Published on: 3 September 2015 | Last updated: 20 February 2020
At a glance
Moderate - this section involves a climb from sea level to Ragusa at a little over 700 metres. This is the biggest climb of the whole route, but it’s a fairly steady and easy climb.
Predominantly on quiet roads, however, the section through Ragusa is also busy - and tricky, mainly due to the lack of signposting for Ragusa Ibla. There are also a couple of sections on the SS115 approaching Siracusa.
Entirely on surfaced roads.
Generally well signposted.
The main SIBIT route sticks to the coast. The route suggested here includes a detour inland to the baroque cities of of Ragusa Ibla, and Modica before returning to the coast.
- the beautiful baroque centres of Ragusa Ibla, Modica, Noto and Siracusa
- the Greek theatre at Siracusa
- the dramatic descent from Ragusa to Ragusa Ibla
- the road from Ragusa Ibla to Modica
- the restored tonnara at Marzamemi
Map and altitude profile
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|Punta-Braccetto to Modica||49 kms|
|Modica to Portopalo di Capo Passero||76 kms|
|Portopalo di Capo Passero to Noto||42 kms|
|Noto to Siracusa||40 kms|
Punta Braccetto - Ragusa - Modica
For this section I picked up another SIBIT route from Scoglitti on the coast to Ragusa and then on to Modica. This route isn’t signposted.
I started from Punta Braccetto but f you can get accommodation around Scoglitti then you could pick up the route there.
There’s a lovely stretch of strada secondaria (secondary road) to Donnafugata – a minor country road climbing between dry stone walls overlooking fields of wheat and with holm oaks. It climbs climbs, steadily to 300m, and the the Castello Donnafugata ( it.wikipedia.org: Castello di Donnafugata ). The castello (which is more of a stately home rather than a castle) is worth a visit, but there are also bars restaurants outside.
After Donnafugata I opted to carry on on the strada provinciale the SIBIT route heads down a track then along the bottom of the valley before climbing back to the top of the other side of the valley: the strada provinciale seems the more practical option.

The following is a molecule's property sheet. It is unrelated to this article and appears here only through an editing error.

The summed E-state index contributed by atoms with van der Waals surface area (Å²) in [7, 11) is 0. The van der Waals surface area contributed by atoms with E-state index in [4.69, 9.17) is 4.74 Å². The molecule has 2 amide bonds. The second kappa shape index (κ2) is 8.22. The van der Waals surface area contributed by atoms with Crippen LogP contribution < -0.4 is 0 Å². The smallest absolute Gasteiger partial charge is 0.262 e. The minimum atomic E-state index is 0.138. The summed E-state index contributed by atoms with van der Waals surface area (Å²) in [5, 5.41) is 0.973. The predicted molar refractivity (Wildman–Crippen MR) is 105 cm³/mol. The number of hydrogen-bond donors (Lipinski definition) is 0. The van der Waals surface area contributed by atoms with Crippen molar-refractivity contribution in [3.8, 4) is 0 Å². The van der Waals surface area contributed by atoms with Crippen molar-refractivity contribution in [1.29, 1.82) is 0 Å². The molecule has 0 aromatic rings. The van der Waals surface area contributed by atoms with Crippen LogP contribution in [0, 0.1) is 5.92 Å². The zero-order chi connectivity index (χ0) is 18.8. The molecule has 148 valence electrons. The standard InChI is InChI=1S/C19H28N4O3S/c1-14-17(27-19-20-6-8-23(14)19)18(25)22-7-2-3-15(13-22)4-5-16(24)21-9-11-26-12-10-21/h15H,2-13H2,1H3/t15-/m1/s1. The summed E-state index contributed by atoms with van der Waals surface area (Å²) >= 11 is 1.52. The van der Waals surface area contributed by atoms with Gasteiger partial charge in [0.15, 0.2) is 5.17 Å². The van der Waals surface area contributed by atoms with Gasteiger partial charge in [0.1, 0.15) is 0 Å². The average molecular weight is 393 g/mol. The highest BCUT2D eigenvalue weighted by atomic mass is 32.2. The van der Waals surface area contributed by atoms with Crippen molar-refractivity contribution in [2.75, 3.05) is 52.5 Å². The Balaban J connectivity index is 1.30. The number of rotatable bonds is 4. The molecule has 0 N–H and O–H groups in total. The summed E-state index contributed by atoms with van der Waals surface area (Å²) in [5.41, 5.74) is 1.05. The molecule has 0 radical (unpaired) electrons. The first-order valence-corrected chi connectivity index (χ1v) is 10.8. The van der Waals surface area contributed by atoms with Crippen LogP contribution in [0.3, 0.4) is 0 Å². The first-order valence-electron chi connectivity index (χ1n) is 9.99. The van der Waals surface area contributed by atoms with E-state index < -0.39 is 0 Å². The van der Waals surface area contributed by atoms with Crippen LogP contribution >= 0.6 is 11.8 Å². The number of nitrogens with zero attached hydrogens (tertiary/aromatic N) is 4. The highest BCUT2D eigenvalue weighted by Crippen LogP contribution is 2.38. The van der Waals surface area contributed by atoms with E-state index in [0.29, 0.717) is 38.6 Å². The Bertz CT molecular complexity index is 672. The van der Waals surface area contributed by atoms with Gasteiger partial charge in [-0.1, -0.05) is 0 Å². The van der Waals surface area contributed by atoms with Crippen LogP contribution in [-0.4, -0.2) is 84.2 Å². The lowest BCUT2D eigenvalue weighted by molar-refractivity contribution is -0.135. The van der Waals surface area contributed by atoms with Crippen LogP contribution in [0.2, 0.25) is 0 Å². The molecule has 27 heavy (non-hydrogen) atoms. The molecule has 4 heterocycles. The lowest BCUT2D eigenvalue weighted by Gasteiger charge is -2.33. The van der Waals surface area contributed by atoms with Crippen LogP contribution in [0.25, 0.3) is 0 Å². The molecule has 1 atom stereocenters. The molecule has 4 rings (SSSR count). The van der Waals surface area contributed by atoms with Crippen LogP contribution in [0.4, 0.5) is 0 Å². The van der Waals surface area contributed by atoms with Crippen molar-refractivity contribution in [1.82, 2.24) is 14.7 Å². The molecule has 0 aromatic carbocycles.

Ragusa is the provincial capital. It was rebuilt on the hill-top after an earthquake in 1693 had destroyed the older town of Ragusa Ibla. Except that the aristocrats who had lived in Ragusa Ibla rebuilt their palazzi in their original locations in the old town. Ragusa isn’t easy to find your way around, and I saw very few signs for Ragusa Ibla. Finding your way isn’t made any easier by the one-way system and fact that there’s a deep ravine - the Valle dei Ponti - that runs through the town.
I did eventually spot some finds some signs for Ragusa Ibla and I finally came out above the church of Santa Maria delle Scale (the scale are the steps linking the church with Ragusa Ibla). The view is made all the more dramatic by its suddenness. You turn the corner and there it is. The road down to Ragusa Ibla (the Corso Mazzini) is gorgeous - with a new perspective opening up around each bend.
At the bottom by the Chiesa delle Animé del Purgatorio I made a mistake in following the road signs that said tutte le direzioni rather than turning right onto the Via del Mercato into the centre of Ragusa Ibla. The tutte le direzioni is of course there to divert cars traffic away from the centre and out of town.
The road from Ragusa Ibla to Modica (the SS115 Bis) follows the side of the valley the river with a rail line below. It climbs from just over 100 m to a little over 400m. As you approach Modica look for the signs for the centro storico (translated into English as “Old Town” for anyone who can’t work out what centro storico means).
Modica is a delight. I only had time for a lightning tour, but I’m sure you could spend a day wandering around exploring.
Modica - Scicli - Capo Passero
This is another great section of the route. The road from Modica to Scicli isn’t as scenic as the road from Ragusa Ibla into Modica - but it’s still beautiful.